To college basketball fans, it’s a dream world.
The reality is that for Wellman and the other nine members on the NCAA tournament selection committee, this will be a long, stressful weekend with tougher questions and debate than anybody would have expected back in November.
“This year is unlike any of the five years that I have seen,” said Wellman, the committee chairman. “There is an awful lot of parity and balance in the game, which will make it more challenging for the committee, but should produce a really exciting tournament.”
It’s never easy getting this 68-team tournament bracket right, but this year’s field is rife with questions from top to bottom.
Five teams have been ranked No. 1 this season, but No. 2 Wichita State, the Missouri Valley Conference champion, is the first team in 23 years to enter the tourney with a perfect record.
Syracuse was unbeaten until a month ago but has now lost four of its last six.
Kansas, the Big 12 regular-season champion, is trying to show the committee it still deserves a No. 1 seed even though star center Joel Embiid is expected to miss the conference tourney and the first weekend of NCAA play with an injured back. The Jayhawks are 1-1 since Embiid went down, and Wellman and his committee will spend part of this weekend getting updates before emerging Sunday evening with the bracket.
“We will be following it throughout the week. We will be in contact with Kansas,” Wellman said before the meetings began Wednesday. “So we will be in as good a position as we possibly can be to place Kansas on the right seed line and in the right location.”
There are no guarantees, though.
When national player of the year Kenyon Martin broke his right leg during the 2000 Conference USA tournament, the committee dropped Cincinnati from a No. 1 seed to a No. 2 seed.
Ten years later, the committee rewarded Syracuse with a No. 1 seed even though the Orange had lost two straight without injured starting center Arinze Onuaku. The reason: After consulting with Syracuse officials, committee members believed Onuaku would play in the NCAA tournament. He did not.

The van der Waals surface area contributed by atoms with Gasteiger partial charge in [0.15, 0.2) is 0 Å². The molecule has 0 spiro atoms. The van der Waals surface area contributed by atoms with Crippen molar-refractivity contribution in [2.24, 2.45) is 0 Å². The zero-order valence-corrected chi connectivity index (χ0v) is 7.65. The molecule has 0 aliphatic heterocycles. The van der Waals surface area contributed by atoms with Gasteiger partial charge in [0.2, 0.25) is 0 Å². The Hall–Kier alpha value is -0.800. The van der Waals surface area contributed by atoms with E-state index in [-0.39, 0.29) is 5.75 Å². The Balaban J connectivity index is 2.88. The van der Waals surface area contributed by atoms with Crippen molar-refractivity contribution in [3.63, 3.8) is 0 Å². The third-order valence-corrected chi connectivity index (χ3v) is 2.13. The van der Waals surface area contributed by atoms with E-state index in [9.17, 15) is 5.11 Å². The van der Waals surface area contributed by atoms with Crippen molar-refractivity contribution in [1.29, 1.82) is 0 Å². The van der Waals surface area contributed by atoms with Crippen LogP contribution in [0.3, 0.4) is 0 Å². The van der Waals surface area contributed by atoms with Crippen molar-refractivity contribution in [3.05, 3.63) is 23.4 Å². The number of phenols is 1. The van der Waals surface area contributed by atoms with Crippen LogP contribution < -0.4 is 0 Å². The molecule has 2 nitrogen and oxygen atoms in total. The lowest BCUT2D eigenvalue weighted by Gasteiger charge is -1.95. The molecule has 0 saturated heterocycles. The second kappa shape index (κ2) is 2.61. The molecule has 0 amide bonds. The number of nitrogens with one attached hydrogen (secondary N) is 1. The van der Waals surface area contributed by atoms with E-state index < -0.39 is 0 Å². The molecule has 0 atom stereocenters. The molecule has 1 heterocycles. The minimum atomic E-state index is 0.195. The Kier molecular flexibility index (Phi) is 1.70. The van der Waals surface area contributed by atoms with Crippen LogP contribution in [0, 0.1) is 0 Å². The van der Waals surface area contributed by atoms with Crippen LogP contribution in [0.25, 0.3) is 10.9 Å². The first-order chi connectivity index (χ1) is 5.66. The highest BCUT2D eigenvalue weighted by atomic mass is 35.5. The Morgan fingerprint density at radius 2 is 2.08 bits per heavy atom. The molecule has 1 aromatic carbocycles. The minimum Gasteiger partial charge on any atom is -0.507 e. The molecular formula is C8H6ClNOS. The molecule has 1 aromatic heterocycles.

“We have to rely upon what the schools tell us. We don’t have a CIA operation here where we can go in the back door and find out information that they are not giving us,” Wellman said. “So we do rely upon the school’s truthfulness with us and we believe they do tell us the truth. Sometimes it doesn’t pan out the way they predict. But we believe they do their best to give us the very best diagnosis. The diagnosis of an injury can change from day to day, as well.”
Injuries will be only part of the discussion this weekend.
The NCAA adopted two changes in August that could help the bracketing process. New guidelines allow conference teams that played once during the regular season to meet as early as the first weekend of the tournament. The other change calls on the committee to avoid first- and second-round rematches with non-conference teams that have already met. That includes the First Four games in Dayton, Ohio.
Committee members must determine how to seed and bracket a team like Oklahoma State, which was ranked in the top five early in the season but went 0-3 after Marcus Smart was suspended for shoving a fan.
They’ll have to sort through RPI rankings and analytics, which have become a bigger and bigger part of college and pro basketball, to choose 36 at-large teams. They’ll have to weigh teams finishing strong against those that are fading, and they may have to give more consideration to placing teams closer to home to prevent attendance declines at second- and third-round sites.
All of this could force the committee to produce multiple brackets before unveiling the final one on CBS.
“There have been a number of years where there have been four or five brackets active very late in the game, whether it be the SEC (tournament) championship or other reasons,” Wellman said. “But the committee will be well prepared for any possibility (of upsets) late Sunday afternoon.”
Wellman is convinced that by the end of the weekend, the committee will come to a conclusion that fans will embrace.
“I think that’s good for college basketball that we have the parity that we do,” Wellman said. “It should produce, like I said, a great NCAA basketball tournament.”